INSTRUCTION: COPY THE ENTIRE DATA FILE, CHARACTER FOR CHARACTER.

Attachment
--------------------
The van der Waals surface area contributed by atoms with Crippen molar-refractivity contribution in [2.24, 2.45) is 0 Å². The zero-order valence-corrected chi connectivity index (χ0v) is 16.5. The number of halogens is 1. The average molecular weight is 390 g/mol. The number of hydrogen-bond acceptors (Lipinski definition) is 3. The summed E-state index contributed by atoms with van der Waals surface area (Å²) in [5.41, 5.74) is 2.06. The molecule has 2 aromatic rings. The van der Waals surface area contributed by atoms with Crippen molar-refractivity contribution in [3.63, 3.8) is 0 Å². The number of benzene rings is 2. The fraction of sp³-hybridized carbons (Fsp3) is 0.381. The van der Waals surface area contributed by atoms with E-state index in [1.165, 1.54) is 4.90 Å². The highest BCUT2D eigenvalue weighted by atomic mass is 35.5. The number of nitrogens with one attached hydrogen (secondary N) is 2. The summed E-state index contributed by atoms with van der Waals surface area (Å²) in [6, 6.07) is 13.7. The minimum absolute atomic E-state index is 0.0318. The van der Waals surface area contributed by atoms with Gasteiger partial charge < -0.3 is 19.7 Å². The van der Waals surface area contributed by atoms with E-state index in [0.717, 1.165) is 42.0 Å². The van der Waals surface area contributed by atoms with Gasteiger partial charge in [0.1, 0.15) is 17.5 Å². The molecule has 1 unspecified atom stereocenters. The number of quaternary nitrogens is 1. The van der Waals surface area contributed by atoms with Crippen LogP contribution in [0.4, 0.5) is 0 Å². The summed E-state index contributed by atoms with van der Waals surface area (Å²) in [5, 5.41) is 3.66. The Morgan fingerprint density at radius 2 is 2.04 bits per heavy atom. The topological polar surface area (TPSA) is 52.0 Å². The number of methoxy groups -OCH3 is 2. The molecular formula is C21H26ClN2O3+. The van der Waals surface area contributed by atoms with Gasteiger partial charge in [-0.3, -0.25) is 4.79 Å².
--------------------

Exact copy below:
The van der Waals surface area contributed by atoms with Crippen molar-refractivity contribution in [2.24, 2.45) is 0 Å². The zero-order valence-corrected chi connectivity index (χ0v) is 16.5. The number of halogens is 1. The average molecular weight is 390 g/mol. The number of hydrogen-bond acceptors (Lipinski definition) is 3. The summed E-state index contributed by atoms with van der Waals surface area (Å²) in [5.41, 5.74) is 2.06. The molecule has 2 aromatic rings. The van der Waals surface area contributed by atoms with Crippen molar-refractivity contribution in [3.63, 3.8) is 0 Å². The number of benzene rings is 2. The fraction of sp³-hybridized carbons (Fsp3) is 0.381. The van der Waals surface area contributed by atoms with E-state index in [1.165, 1.54) is 4.90 Å². The highest BCUT2D eigenvalue weighted by atomic mass is 35.5. The number of nitrogens with one attached hydrogen (secondary N) is 2. The summed E-state index contributed by atoms with van der Waals surface area (Å²) in [6, 6.07) is 13.7. The minimum absolute atomic E-state index is 0.0318. The van der Waals surface area contributed by atoms with Gasteiger partial charge < -0.3 is 19.7 Å². The van der Waals surface area contributed by atoms with E-state index in [0.717, 1.165) is 42.0 Å². The van der Waals surface area contributed by atoms with Gasteiger partial charge in [0.1, 0.15) is 17.5 Å². The molecule has 1 unspecified atom stereocenters. The number of quaternary nitrogens is 1. The van der Waals surface area contributed by atoms with Crippen LogP contribution in [0.4, 0.5) is 0 Å². The summed E-state index contributed by atoms with van der Waals surface area (Å²) in [5, 5.41) is 3.66. The Morgan fingerprint density at radius 2 is 2.04 bits per heavy atom. The topological polar surface area (TPSA) is 52.0 Å². The number of methoxy groups -OCH3 is 2. The molecular formula is C21H26ClN2O3+. The van der Waals surface area contributed by atoms with Gasteiger partial charge in [-0.3, -0.25) is 4.79 Å².